Tuesday, June 20, 2017

Anonymous stars

French soldier near Verdun, 1916
Napoleon Bonaparte is viewed as one of the greatest military commanders in French history.  Rising to power as an artillery officer during the French Revolution, he was promoted to general at the age of 24.  When crowned Emperor of France in 1804, he was only 35 years old.

Napoleon's sarcophagus, photo by Livioandronico2013 
After his defeat at Waterloo, Napoleon was banished to the island of St. Helena, where he died in 1821. In 1840, his remains were moved to Les Invalides in Paris, where a lavish sarcophagus was prepared beneath the grand Dome of the royal military chapel. The Emperor’s body lies inside six nested caskets: tin, mahogany, two of lead, ebony, and oak.  

During the First World War, American poet Dana Burnet wrote of visiting Bonaparte’s memorial in Paris. Contrasting Napoleon’s grandiose tomb with the unburied bodies of soldiers on the Western Front, Burnet challenges us to consider the nature of war and who bears its costs.  

Napoleon’s Tomb*

Through the great doors, where Paris flowed incessant,
Fell certain dimness….
A calm, immortal twilight mantling up
To the great dome, where painted triumph rides
High o’er the dust that once bestrode it all—
Nor ever fame had fairer firmament!
Then I went in, with Paris pressing slow,
And saw the long blue shadows folding down
Upon the casket of the Emperor.
A soldier in faded uniform
Stood close beside me. He was one of those
Who die and leave no lament on the wind…
And straightway gazing on him I beheld
Not death’s magnificence; not fame’s hushed tomb—
But grim Oblivion, and the fields of France!
And on some nameless hillside, where the night
Sets out wild flaming candles for the dead,
Innumerable corpses palely sprawled
Beneath the silent, cold, anonymous stars.
                        —Dana Burnet 

Amidst the glittering gold, granite, and marble of Napoleon’s tomb, the observer’s eye is drawn to the man standing near him: a poilu, the informal name given to infantry soldiers in the French Army. The soldier’s uniform is worn and faded from the years he has spent in battle, sleeping in uncovered trenches and slogging through mud.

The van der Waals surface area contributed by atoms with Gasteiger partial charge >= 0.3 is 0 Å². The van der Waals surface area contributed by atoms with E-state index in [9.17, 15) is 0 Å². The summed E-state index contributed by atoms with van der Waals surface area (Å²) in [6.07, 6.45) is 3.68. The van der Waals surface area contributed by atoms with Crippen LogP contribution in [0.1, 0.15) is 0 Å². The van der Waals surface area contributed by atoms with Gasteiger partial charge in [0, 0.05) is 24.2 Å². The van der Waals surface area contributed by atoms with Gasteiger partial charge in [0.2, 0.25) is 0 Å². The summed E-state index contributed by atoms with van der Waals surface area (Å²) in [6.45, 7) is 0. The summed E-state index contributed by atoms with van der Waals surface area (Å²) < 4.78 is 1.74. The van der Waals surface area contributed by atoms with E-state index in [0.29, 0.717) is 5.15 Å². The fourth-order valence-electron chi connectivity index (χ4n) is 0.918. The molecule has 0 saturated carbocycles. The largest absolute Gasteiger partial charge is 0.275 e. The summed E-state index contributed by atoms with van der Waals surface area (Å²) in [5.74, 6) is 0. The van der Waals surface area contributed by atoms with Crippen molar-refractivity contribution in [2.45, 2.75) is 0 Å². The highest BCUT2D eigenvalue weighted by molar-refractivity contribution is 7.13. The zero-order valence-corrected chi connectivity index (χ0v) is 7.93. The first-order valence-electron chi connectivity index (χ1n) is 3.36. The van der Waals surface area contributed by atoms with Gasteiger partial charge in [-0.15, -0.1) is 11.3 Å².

The observer considers that when this man dies, none will mourn his passing; his death will “leave no lament on the wind.” The sight of the poilu gives way to a profound realization that is in stark contrast to the scene of Napoleon’s tomb: death is not magnificent, the battle is not glorious, but rather war leads only to grim Oblivion. 

Dome over Napoleon's Tomb,  photo by Livioandronico2013
The hillsides where men fought and died will remain nameless, and the common soldiers who earned the victory will be forgotten. The only homage given them will be the “wild flaming candles” – the lights of the anonymous stars that shine on the countless, nameless corpses. 

Following the Great War, in 1929 another French general was honored with burial under the Dome of Les Invalides.  The body of General Ferdinand Foch, Supreme Allied Commander of the First World War, was buried near the tomb of Napoleon. 

*The version included here omits early sections of the original poem that describe the tomb in further detail.  The poem can be read in its entirety at this link, the online edition of Clarke’s A Treasury of War Poetry, British and American poems of the World War, 1914-1919.

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